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The Honolulu Police Department doesn’t have enough money to pay outgoing Chief Louis Kealoha the $250,000 he and his attorney negotiated as part of a lucrative severance package that has raised eyebrows throughout the city.
On Wednesday, Acting Police Chief Cary Okimoto told the Honolulu Police Commission that HPD didn’t have enough money in the current quarterly budget to cover the $250,000 payment.
The commission approved Kealoha’s deal last month, allowing him to retire in “good standing” despite the fact he’s been named as a target in an ongoing federal investigation into public corruption and abuse of power.
Okimoto said HPD would have to ask the Honolulu City Council to approve shifting money around in the agency’s budget to help cover the costs, although he warned that could result in cuts in other areas.
“Our budget is really tight and we can’t afford to use that money to pay any severance package,” Okimoto said. “It’s already spoken for as far as salaries and equipment.”
The acting chief had already voiced his displeasure in a letter to the rank-and-file two weeks ago that laid out his concerns over HPD having to find the $250,000 in its budget to pay out Kealoha.
The commission, which is made up of seven volunteer members appointed by the Honolulu mayor, is the only entity that can hire or fire a police chief.
Okimoto was asked by Commissioner Loretta Sheehan whether he believed the commission had the authority to force HPD to pay Kealoha, but the acting chief demurred, saying that he had no intention of challenging the legality of the decision.
The city charter does not expressly give the commission authority over HPD’s budget once it is approved. The charter only says that the commission can review HPD’s budget and make recommendations to the mayor.
Questions have also been raised about whether Kealoha’s $250,000 payment should have been approved by the Honolulu City Council, which normally has to sign off on legal settlements.
Police Commission Chairman Max Sword as well as city attorneys, who helped negotiate Kealoha’s settlement, have refused to comment on the specific legal authority that allowed them to approve the large payment. Sword has previously said the payout above and beyond Kealoha’s normal retirement was is in exchange for his promise that he won’t sue the city or the commission,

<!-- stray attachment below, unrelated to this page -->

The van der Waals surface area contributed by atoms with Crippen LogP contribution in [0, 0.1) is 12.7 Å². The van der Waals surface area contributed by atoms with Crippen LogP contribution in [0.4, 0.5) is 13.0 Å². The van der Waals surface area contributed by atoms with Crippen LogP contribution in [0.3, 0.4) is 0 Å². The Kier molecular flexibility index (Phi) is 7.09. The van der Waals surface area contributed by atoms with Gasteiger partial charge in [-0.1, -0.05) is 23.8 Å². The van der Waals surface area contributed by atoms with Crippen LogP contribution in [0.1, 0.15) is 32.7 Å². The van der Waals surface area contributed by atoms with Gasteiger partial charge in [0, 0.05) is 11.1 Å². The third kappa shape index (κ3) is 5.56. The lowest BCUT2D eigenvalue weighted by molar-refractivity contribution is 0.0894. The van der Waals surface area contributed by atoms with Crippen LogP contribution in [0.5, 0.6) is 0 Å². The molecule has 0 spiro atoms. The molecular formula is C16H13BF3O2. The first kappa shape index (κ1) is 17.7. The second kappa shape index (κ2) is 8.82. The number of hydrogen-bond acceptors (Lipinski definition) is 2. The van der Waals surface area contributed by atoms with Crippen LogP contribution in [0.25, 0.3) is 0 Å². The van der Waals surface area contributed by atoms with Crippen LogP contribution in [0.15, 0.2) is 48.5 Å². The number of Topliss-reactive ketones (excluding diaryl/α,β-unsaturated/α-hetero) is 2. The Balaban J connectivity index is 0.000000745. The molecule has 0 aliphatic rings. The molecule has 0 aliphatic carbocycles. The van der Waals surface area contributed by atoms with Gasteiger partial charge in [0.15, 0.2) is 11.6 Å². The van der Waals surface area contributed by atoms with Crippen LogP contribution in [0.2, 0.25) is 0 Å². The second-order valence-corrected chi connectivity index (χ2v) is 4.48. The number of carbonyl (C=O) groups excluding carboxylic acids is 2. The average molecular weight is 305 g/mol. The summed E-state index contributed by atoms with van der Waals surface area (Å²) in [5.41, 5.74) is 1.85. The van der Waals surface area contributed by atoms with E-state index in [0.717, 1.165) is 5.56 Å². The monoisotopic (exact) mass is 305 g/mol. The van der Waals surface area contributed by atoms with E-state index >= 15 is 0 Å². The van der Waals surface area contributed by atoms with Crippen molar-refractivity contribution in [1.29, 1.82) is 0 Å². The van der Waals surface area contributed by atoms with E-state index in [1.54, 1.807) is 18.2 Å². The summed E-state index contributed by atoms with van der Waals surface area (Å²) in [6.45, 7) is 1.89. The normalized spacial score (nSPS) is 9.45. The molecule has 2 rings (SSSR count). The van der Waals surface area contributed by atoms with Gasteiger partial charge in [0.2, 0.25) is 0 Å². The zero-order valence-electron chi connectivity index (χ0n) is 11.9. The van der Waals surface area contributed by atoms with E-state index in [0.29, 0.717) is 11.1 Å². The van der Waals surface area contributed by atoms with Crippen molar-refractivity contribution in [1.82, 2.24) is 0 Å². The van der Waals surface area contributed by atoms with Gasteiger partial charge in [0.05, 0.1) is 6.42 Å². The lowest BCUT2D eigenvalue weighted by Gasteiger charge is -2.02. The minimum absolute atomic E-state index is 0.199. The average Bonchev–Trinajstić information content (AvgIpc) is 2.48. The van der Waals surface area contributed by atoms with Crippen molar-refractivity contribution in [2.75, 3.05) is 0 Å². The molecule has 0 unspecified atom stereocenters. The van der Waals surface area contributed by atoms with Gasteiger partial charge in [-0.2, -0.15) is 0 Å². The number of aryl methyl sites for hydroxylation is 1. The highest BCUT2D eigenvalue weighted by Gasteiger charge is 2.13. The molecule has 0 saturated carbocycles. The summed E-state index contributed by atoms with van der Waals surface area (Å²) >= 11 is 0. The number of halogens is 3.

On Wednesday, it wasn’t clear where the money will come from and how that might affect public safety operations in Honolulu.
Assistant Chief William Axt told commissioners Wednesday that HPD’s concerns were not about the merits of the decision to give Kealoha a large settlement.
Instead, Axt said the department is concerned about where the money will come from in HPD’s budget. He reiterated that HPD’s funds are already allocated and said that the department will need City Council approval to take money from other places.
“We will have to go to council and we will have to ask permission to add to that account,” Axt said. “Whether that (money) comes from current expenses by cutting something else we don’t know, we have to identify it. Do we stop testing some sex assault kits? Do we stop buying some Tasers or some body cameras?”
Sword said he understood the concerns, but he made clear that he didn’t want to dwell on the topic.
“I just want to make it clear to everyone that I accept the chief’s explanation,” Sword said. “He has concerns because of the budgetary nature of the department and I accept that. But we as the commission are responsible for the chief and hence the direction we moved in coming to a settlement. I respect the chief for his concerns, but we’re going to move on with the subject matter.”
The police commission had a full agenda Wednesday, including getting an update on how HPD will handle a backlog of testing sexual assault kits for possible DNA matches to suspects.
The commission also discussed the next steps for replacing Kealoha, whose official retirement date is March 1.
Executive Officer Dan Lawrence told the commissioners that they should be prepared to undergo a four- to six-month vetting process that could include hiring an outside consultant and allowing community members to weigh in on candidates to lead HPD, the 20th largest police department in the country.
Commissioners gave preliminary approval to find a consultant to help in the police chief search, which they expect will reach beyond Hawaii’s borders. But they also must figure out how to navigate a state law that says that a police chief must have lived in Hawaii for at least a year.
Lawrence told the commissioners that they could discuss the matter with their attorneys in an executive session.
The commission was also expected to take up in executive session a lawsuit recently filed by the Civil Beat Law Center for the Public Interest that seeks to overturn Kealoha’s retirement deal.
The commission adjourned without taking any action on either issue.
The Civil Beat Law Center for the Public Interest is an independent nonprofit organization created with funding from Pierre Omidyar, who is also CEO and publisher of Civil Beat.